I was five when “Star Wars” came out. It was just “Star Wars” back then- no “New Hope” or “Episode IV” or any other descriptor needed.
I remember going to see it well because we all got in the car to go to the movie theater, only upon getting there, the show had been sold out. We had to buy tickets for the next show, go home, wait it out, and then go back to see it. I can’t remember if my mom went with us – my dad was the sci-fi nerd who watched old “Star Trek” reruns on weekend afternoons and “Doctor Who” every Sunday night.
Back in 1978, I was the little sister of two older brothers. My goal in life was to be a princess and to keep up with my brothers. I was tiny for my age, but certain I could do anything the boys could do – and did my best to prove it while wearing a white eyelet dress with blue ribbons and a tiara. Yes, I had a tiara – my grandpa gave me one after my first dance recital.
You can see how Princess Leia, with her petite stature, white gown, braided up-do, and blaster skills, would appeal to my five year old self.
That Christmas, the boys got a ton of “Star Wars” stuff. Light sabers and action figures and a stuffed R2-D2. If we played “Star Wars”, I was obviously the first choice for Leia, because I was the girl. But being “the girl” wasn’t a demotion, not in “Star Wars” play. Leia may not have had a light saber, but she had a gun and great aim. Leia could keep up with the boys. Leia could also best the boys.
I don’t really remember watching “The Empire Strikes Back” – I think I found it boring. But I remember watching “Return of the Jedi” as it was still newly out but somehow one of the teachers got a copy of it on VHS and as a treat, we were going to watch it if we were all good. As a bunch of 11 and 12 year olds, we were amazingly good. Watching movies never happened in school. Watching a cool movie was nothing short of miraculous. But watching the scene where Han and Leia are fighting together and Han says “I love you” and Leia says “I know” and every girl in the room cheers for Leia’s smart-ass response – that’s something that sticks in your brain forever.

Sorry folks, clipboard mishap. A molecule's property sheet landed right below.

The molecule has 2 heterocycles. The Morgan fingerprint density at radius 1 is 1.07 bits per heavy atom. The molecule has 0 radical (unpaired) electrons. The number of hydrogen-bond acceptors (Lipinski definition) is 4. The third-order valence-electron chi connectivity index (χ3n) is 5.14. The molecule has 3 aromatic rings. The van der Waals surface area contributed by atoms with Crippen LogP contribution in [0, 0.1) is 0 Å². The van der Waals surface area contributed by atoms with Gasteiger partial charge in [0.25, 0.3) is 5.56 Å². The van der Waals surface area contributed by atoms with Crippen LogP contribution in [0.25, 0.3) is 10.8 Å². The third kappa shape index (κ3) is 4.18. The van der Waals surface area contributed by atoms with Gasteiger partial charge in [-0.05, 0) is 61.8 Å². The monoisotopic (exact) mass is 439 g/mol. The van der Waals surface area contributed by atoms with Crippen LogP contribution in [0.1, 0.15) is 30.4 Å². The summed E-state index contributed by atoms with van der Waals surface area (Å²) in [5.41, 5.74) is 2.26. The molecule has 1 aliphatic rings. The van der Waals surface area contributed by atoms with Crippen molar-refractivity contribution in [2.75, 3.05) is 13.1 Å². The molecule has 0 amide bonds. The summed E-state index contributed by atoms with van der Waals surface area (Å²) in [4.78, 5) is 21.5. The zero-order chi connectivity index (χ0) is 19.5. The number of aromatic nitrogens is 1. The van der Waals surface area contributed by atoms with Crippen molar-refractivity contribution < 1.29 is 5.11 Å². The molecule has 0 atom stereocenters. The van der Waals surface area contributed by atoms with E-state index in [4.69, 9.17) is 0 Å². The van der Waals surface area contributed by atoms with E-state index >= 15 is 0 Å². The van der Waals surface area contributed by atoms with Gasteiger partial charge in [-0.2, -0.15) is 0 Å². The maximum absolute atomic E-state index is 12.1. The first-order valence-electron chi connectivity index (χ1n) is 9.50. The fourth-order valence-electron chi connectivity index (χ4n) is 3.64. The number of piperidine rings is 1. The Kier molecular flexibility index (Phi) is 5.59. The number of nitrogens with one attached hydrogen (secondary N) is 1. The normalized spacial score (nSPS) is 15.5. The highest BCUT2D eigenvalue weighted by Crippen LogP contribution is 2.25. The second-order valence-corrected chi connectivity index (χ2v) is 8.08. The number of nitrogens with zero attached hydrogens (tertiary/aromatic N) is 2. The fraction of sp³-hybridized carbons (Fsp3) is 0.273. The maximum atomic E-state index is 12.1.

I won’t say I was totally obsessed with all things Star Wars or Princess Leia growing up, but there was a heavy influence that obviously left a mark. Because when the “new” Star Wars movies came out and light sabers were all the rage again and my little boys were all “What’s a light saber?” – it was me who told them to pick out one and then took them to the video store to rent the original Star Wars movie, introducing them to that particular universe. And when my tiny daughter chased her brothers around the house with a blaster and a tiara, I thought “That’s my girl.”
Eventually though, I did learn more about Carrie Fisher and her unapologetically frank ways, her writing, her speaking about mental illness. And then, “The Force Awakens” brought her back to her role as Leia – this time, a general. Leia had grown up, grown older, and that was okay, because I had aged as well. Princesses eventually grow up – this one just happened to have grown up to become a general.
As the news spread of Carrie Fisher’s death, I noticed that many people wrote that she was more than just Princess Leia. And that is true. Carrie Fisher was a daughter, a mother, a friend, an actress, a writer, an advocate for the mental health community.
But as I wrote back on Twitter – It’s okay to love Carrie Fisher just for “Star Wars”. Because she made Leia the kick ass princess/general she was, the one we girls needed.
We needed her, keeping up with the boys, taking control of things when they couldn’t. We needed Leia kicking ass in her spotless white gown and cinnamon bun hair-do. We needed to watch her choke her oppressor with the chains he put on her, to fall in love but not giving up who she was. We needed her to be the rebel princess, who never stopped fighting even when her home was destroyed. We needed her to age, and grow older, but still showing strength and wisdom and sass – because being kick ass and smart doesn’t end at age 30, nor does it stop if you are no longer a size 6.
So thank you, Carrie Fisher, for making Leia Organa the woman she was, from both my 5 year old self, and my 44 year old self.